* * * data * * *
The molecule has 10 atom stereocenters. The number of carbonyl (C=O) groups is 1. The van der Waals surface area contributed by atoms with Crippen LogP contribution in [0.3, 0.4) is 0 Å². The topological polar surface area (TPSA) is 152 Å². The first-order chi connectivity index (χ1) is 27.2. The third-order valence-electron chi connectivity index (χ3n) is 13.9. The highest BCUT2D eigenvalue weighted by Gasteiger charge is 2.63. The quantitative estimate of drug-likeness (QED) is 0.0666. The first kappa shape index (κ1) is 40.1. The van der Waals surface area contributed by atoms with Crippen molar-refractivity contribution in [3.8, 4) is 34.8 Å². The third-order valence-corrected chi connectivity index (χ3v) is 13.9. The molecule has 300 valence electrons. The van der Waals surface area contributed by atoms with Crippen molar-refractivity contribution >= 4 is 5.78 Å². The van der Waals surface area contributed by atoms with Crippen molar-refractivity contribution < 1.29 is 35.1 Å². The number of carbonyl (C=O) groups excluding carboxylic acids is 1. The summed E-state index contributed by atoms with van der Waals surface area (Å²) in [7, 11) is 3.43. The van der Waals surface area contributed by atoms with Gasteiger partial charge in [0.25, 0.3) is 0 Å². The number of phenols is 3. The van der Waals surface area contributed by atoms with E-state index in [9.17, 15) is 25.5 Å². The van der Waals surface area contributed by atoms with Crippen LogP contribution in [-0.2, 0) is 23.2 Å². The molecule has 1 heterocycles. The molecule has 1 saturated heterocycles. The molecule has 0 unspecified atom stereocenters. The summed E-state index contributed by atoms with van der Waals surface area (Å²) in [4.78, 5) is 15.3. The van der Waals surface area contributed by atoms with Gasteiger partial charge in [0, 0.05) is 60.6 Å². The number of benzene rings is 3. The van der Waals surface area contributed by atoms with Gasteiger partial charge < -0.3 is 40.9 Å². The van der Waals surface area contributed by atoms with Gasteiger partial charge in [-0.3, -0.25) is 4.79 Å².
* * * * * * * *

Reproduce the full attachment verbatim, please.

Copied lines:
The molecule has 10 atom stereocenters. The number of carbonyl (C=O) groups is 1. The van der Waals surface area contributed by atoms with Crippen LogP contribution in [0.3, 0.4) is 0 Å². The topological polar surface area (TPSA) is 152 Å². The first-order chi connectivity index (χ1) is 27.2. The third-order valence-electron chi connectivity index (χ3n) is 13.9. The highest BCUT2D eigenvalue weighted by Gasteiger charge is 2.63. The quantitative estimate of drug-likeness (QED) is 0.0666. The first kappa shape index (κ1) is 40.1. The van der Waals surface area contributed by atoms with Crippen molar-refractivity contribution in [3.8, 4) is 34.8 Å². The third-order valence-corrected chi connectivity index (χ3v) is 13.9. The molecule has 300 valence electrons. The van der Waals surface area contributed by atoms with Crippen molar-refractivity contribution >= 4 is 5.78 Å². The van der Waals surface area contributed by atoms with Crippen molar-refractivity contribution < 1.29 is 35.1 Å². The number of carbonyl (C=O) groups excluding carboxylic acids is 1. The summed E-state index contributed by atoms with van der Waals surface area (Å²) in [7, 11) is 3.43. The van der Waals surface area contributed by atoms with Gasteiger partial charge in [0.25, 0.3) is 0 Å². The number of phenols is 3. The van der Waals surface area contributed by atoms with E-state index in [9.17, 15) is 25.5 Å². The van der Waals surface area contributed by atoms with Crippen LogP contribution in [-0.2, 0) is 23.2 Å². The molecule has 1 heterocycles. The molecule has 1 saturated heterocycles. The molecule has 0 unspecified atom stereocenters. The summed E-state index contributed by atoms with van der Waals surface area (Å²) in [4.78, 5) is 15.3. The van der Waals surface area contributed by atoms with Gasteiger partial charge in [0, 0.05) is 60.6 Å². The number of benzene rings is 3. The van der Waals surface area contributed by atoms with Gasteiger partial charge < -0.3 is 40.9 Å². The van der Waals surface area contributed by atoms with Gasteiger partial charge in [-0.3, -0.25) is 4.79 Å².